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Stress, Indulge, Repeat:The effects of cortisol.




Can I gain weight from producing too much cortisol? Yes.

Can I develop anxiety and depression from too much cortisol? Yes.

What about increased blood sugar, does cortisol have an impact on my diabetes? Yes.


This past weekend I finished an invigorating course by ACE(American Council on Exercise) on managing diabetes using a holistic approach, and these three questions stood out to me the most. The reality is that the production of cortisol may lead to headaches, trouble sleeping, digestion issues, and even develop heart disease. Cortisol works with your brain to control mood, fear, and motivation. So, you may want to pay attention and learn as much as you can about this hormone and its effects on your health.


Cortisol is the body's main stress hormone. Known by many as the hormone that activates our “fight-or-flight” mechanism. It is a vital hormone because it is our built-in alarm system. You see, back when we were hunting for our food, cortisol made sure to let us know when to run when to hide and it kept us alive. By no means is this a "bad" hormone. The issue is that we are no longer living the life of a hunter/gatherer. Instead, we are living in a high-paced, high-stress, developed age. And with that developed age comes many environmental aspects that seem out of our control.


For instance, every time there is too much traffic and you're furious behind the wheel or you get overwhelmed with daily tasks your cortisol levels are rising. Every time you are late for work and begin to panic, your cortisol levels are rising. Every time you want to get to sleep but instead, you stay up watching t.v or on your phone, yup! You guessed it, your cortisol levels rise.





It is clear that we are consumed by stress and that stress is hugely impacting our health. With 29 million diabetic Americans and a whopping 86 million pre-diabetic Americans, it is clear more than ever that we have a bit of a challenge on our hands. But when problems become challenges anything is possible and there are always solutions.

So, what can we do about this? Well, instead of being overwhelmed by what we can't control, let's focus on what we can control. Diet and behavior.



Let’s say you had a hideous day at work, vanquished by tasks and there’s a traffic jam on your way home. You are now two hours late to get home for dinner! When you get home your partner is aggravated, the kids are screaming and you realize there’s a leak on your roof. You cannot take another second of this day. You decide to push it all aside for another time and "reward" yourself for a hectic day. You go to your local coffee shop and get a large size sweet caffeinated blended beverage and a pastry. Oh boy, doesn't this sound delicious?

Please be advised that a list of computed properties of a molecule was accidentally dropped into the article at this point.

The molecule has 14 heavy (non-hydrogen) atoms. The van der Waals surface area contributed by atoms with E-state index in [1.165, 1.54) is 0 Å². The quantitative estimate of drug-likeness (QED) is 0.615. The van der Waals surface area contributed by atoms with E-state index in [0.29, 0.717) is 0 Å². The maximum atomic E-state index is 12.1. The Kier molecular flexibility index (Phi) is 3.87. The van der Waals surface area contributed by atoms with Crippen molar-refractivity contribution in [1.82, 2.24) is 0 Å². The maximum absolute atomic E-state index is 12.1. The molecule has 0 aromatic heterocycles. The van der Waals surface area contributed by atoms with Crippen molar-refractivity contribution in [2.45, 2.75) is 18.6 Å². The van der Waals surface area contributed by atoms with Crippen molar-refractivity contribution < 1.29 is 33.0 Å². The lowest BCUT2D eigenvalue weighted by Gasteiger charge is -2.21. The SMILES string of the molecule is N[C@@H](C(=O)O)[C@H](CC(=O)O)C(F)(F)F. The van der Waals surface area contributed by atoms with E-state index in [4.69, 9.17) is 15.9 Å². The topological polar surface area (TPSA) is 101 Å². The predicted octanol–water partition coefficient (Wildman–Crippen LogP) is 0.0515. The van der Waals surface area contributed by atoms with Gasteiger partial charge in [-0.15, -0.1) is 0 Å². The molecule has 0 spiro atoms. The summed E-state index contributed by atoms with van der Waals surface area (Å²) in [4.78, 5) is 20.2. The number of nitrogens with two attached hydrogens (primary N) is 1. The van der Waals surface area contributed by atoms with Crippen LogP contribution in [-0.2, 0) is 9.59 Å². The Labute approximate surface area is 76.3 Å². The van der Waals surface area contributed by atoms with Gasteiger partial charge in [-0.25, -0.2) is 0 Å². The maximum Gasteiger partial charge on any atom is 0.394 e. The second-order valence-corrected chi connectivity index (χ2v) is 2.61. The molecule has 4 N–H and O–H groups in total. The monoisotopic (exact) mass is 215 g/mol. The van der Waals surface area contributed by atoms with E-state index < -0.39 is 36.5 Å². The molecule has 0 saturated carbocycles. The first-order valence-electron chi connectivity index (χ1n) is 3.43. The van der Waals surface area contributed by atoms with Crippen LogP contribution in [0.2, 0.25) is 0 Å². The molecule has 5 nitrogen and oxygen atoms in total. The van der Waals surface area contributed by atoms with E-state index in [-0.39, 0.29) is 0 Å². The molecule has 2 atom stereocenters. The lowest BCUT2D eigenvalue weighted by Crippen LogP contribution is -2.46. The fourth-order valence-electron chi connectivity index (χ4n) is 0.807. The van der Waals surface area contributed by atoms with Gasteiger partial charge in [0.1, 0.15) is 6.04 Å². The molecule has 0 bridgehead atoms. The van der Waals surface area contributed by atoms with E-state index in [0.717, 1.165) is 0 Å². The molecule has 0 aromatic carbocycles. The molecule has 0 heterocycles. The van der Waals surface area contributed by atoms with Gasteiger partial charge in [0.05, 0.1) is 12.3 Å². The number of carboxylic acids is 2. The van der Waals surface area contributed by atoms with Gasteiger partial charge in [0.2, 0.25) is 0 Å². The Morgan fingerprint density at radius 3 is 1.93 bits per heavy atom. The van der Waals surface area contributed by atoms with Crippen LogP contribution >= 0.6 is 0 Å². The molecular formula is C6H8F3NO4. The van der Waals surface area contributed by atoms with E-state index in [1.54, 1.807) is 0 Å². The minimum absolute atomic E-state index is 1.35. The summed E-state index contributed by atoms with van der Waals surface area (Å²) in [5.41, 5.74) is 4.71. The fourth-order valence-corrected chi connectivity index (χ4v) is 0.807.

Well, unfortunately as rewarding as that may seem, it's detrimental to your health. You had a day full of stress and your cortisol levels have been high all day long. Then you consume a large quantity of caffeine and high glycemic carbohydrates and your already shocked system crashes triggering your brain to say "Uh, oh! We need more fuel!" And two things happen, you want more sugary snacks because your body is asking for fuel and your body sends more cortisol. It may feel wonderful while you eat your snack, but your body is riding a wild roller coaster.


Now imagine partaking in this cycle constantly? Wake up, stress, indulge, repeat. This cycle inevitably leads to lifestyle diseases. And let's not condemn the foods themselves, honestly, if you consume the appropriate portions it is not the sugar or the caffeine that are evil, It’s not the carbs or the fats or even the cortisol! It's our adaptation to our developed age. It’s our habits and our behaviors. The good news, we can fix it.





Here are 6 lifestyle management factors you CAN control:



1.Hydration


Brain cells are made up of 85% H20 and some of us may be walking around dehydrated, if that is so, our brain will be releasing stress responses and cortisol. It is important to know that when your body is dehydrated your brain sends a "thirst and hunger" signal together so a piece of advice, THIRST FIRST.


• Drink at least half your body weight of water in ounces per day. For example, if you weigh 200lbs you would consume 100oz of H20 per day.